A lot of people who wear Saturdays don’t surf, though.
Right, but the brand is made of a lot of elements. It’s New York City. It’s our retail spaces with the backyard environment. You can wear our board shorts all year if you live in a hot area. Or a crisp collared shirt and chinos. We have a balance, offer a balance. We like to be well-rounded, it’s not just summertime or beach culture. Our magazine is a good example, inspired by music, art, surf history, blended into one issue per year. No advertising. None of our clothes, even. Just straight-up the feeling of what Saturdays is about.
Did you know when you started the company that you wanted to start a cultural entity, not just a clothing company?
It was a pretty quick evolution. We started this–Colin [Tunstall] and Josh [Rosen] and I–six years ago with nothing. Our credit cards and a little money we had saved. Our idea initially was making something we could relate to. We started with a retail store and coffee–and back then coffee hadn’t happened yet in New York. There was Ninth Street espresso, a handful of places. Now that’s a thing. But when we first opened it was about bringing in a community and getting a really good cup of coffee because you literally couldn’t find one in New York. To create that environment was super key for us. Then it was blending retail into that. Then it was a small collection of simple t-shirts. And then that evolved into a capsule collection. Then it was off to the races. We never looked back. We’re always stoked to do something new. Colin came from a publishing background, and he was like, We should do a magazine. So, sure. Two years after we started the company we started that, opening our arms to our family and friends, which is mainly who we highlight, people we find interesting and influence us. Of course we create products and clothing collections, and we’re on that cycle of retail seasons. But I want our customers to know they’re getting ingrained into a whole world.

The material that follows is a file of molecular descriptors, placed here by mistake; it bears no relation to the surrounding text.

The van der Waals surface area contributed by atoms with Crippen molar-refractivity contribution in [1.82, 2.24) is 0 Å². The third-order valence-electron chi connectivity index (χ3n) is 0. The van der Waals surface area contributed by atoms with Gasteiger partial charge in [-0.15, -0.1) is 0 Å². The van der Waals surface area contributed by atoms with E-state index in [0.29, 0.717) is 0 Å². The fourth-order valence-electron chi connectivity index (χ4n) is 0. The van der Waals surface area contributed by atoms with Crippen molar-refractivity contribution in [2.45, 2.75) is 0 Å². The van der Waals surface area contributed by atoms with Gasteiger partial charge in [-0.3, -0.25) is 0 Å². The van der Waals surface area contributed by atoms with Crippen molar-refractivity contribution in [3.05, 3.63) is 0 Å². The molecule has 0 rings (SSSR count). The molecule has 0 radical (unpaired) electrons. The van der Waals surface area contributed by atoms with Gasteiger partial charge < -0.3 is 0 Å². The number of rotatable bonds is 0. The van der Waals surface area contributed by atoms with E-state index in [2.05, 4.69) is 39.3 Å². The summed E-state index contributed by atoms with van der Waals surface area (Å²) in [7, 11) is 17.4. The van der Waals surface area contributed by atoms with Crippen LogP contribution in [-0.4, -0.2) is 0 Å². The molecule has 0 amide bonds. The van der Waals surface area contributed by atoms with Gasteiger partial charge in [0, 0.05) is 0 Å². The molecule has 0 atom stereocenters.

What has surfing done for your life?
Everything. I’m 31; I still skateboard. Still surf. I pushed it away a little bit in college, when I studied in Florence, Italy, and met these Swedish kids and got into style more seriously. But when I moved back home I fell back in. Surfing and skating have given me life-long friends. It’s what I structure my life around, all my vacations. I mean, I was just in Japan and really had a moment watching the sun rise. I’m here, with these amazing people, and owe everything to surfing.